One constant truth in software development is that technology never stops
changing. It is in a company's best interest to develop software in such
a way as to protect it from, but still utilize, changing technology practices,
patterns and APIs. A common pattern in many of the Arch4J components is to
shield the application developer's implementation from the specifics of the
environment his code runs in.
The pattern as defined in an EJB environment with an example Account
service is as follows:
It looks like a lot of classes, right? The good news is that the application
developer is really only responsible for coding the AccountService interface
and the AccountServiceImpl implementation. The rest of the component specific
classes, those outlines in green, can be created with a code generator. See Arch4J's
Java Class Generator for more information
on code generation.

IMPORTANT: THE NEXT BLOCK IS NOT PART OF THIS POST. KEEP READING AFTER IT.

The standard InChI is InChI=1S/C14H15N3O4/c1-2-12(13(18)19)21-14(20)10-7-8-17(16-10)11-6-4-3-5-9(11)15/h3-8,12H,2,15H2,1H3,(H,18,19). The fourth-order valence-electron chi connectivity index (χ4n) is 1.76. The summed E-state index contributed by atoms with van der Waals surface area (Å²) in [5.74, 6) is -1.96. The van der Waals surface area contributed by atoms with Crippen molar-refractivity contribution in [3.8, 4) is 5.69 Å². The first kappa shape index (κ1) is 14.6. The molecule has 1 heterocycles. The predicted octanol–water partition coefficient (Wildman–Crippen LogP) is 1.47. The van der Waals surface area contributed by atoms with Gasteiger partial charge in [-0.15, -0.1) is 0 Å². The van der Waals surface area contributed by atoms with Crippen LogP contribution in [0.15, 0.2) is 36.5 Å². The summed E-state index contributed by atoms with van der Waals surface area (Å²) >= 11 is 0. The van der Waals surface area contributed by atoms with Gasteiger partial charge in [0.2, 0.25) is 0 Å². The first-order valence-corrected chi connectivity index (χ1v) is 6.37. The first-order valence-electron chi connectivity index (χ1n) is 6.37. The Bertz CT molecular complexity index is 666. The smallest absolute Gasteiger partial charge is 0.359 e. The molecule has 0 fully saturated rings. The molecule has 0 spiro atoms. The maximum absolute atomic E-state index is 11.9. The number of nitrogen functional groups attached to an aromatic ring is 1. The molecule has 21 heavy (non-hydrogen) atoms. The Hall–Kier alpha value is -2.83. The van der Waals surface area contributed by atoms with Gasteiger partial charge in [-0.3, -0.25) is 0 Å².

SessionBean, EJBHome, and EJBObject are all defined by the EJB specification
and must be implemented for each distributed component. Arch4J provides the
BaseSessionBean class which has some of the code common to most EJBs. The
AccountService class declares each distributed method to be supported by the
EJB. The AccountServiceImpl contains the actual business logic code to define
each method declared in AccountService. AccountBean and Account provide a
connecting layer to the EJB classes without forcing direct dependence. AccountBean
is simply a delegate class which forwards all calls to an instance of
AccountServiceImpl. The AccountServiceProvider is a convenience class used by
clients to get an Account remote object. It wraps the call to JNDI to get the
AccountHome and the instantiation of the remote.
Take a look at the Arch4J's example project Lunch-o-Matic for example uses of
This pattern is also useful for a project that may not want to introduce an
EJB application server initially, but that does not want to limit itself from
taking advantage of one in the future. As long as developers are careful to
isolate business code into interfaces and implementation classes and not directly
rely on services specific to the environment, they should have no trouble
porting to an EJB environment.